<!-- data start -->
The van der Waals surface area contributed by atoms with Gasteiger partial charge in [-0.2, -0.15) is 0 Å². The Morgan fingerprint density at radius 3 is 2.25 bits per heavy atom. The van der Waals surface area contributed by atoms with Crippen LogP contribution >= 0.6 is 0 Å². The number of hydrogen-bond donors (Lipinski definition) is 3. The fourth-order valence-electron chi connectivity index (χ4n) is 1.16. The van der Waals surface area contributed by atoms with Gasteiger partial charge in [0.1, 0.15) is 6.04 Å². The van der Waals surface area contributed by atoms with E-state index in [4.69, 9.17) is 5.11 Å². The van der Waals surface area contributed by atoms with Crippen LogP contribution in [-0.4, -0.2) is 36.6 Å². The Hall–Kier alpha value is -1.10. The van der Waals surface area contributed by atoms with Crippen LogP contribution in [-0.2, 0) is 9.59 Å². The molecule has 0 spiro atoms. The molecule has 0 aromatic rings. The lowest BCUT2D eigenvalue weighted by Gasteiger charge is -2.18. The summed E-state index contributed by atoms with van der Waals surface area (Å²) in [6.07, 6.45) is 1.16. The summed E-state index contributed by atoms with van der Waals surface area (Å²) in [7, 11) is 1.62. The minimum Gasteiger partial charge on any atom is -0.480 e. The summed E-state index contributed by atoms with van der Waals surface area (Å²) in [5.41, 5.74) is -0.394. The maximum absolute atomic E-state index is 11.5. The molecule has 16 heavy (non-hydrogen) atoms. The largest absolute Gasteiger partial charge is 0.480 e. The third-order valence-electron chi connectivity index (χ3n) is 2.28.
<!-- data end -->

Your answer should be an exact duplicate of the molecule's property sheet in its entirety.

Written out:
The van der Waals surface area contributed by atoms with Gasteiger partial charge in [-0.2, -0.15) is 0 Å². The Morgan fingerprint density at radius 3 is 2.25 bits per heavy atom. The van der Waals surface area contributed by atoms with Crippen LogP contribution >= 0.6 is 0 Å². The number of hydrogen-bond donors (Lipinski definition) is 3. The fourth-order valence-electron chi connectivity index (χ4n) is 1.16. The van der Waals surface area contributed by atoms with Gasteiger partial charge in [0.1, 0.15) is 6.04 Å². The van der Waals surface area contributed by atoms with E-state index in [4.69, 9.17) is 5.11 Å². The van der Waals surface area contributed by atoms with Crippen LogP contribution in [-0.4, -0.2) is 36.6 Å². The Hall–Kier alpha value is -1.10. The van der Waals surface area contributed by atoms with Crippen LogP contribution in [-0.2, 0) is 9.59 Å². The molecule has 0 spiro atoms. The molecule has 0 aromatic rings. The lowest BCUT2D eigenvalue weighted by Gasteiger charge is -2.18. The summed E-state index contributed by atoms with van der Waals surface area (Å²) in [6.07, 6.45) is 1.16. The summed E-state index contributed by atoms with van der Waals surface area (Å²) in [7, 11) is 1.62. The minimum Gasteiger partial charge on any atom is -0.480 e. The summed E-state index contributed by atoms with van der Waals surface area (Å²) in [5.41, 5.74) is -0.394. The maximum absolute atomic E-state index is 11.5. The molecule has 16 heavy (non-hydrogen) atoms. The largest absolute Gasteiger partial charge is 0.480 e. The third-order valence-electron chi connectivity index (χ3n) is 2.28.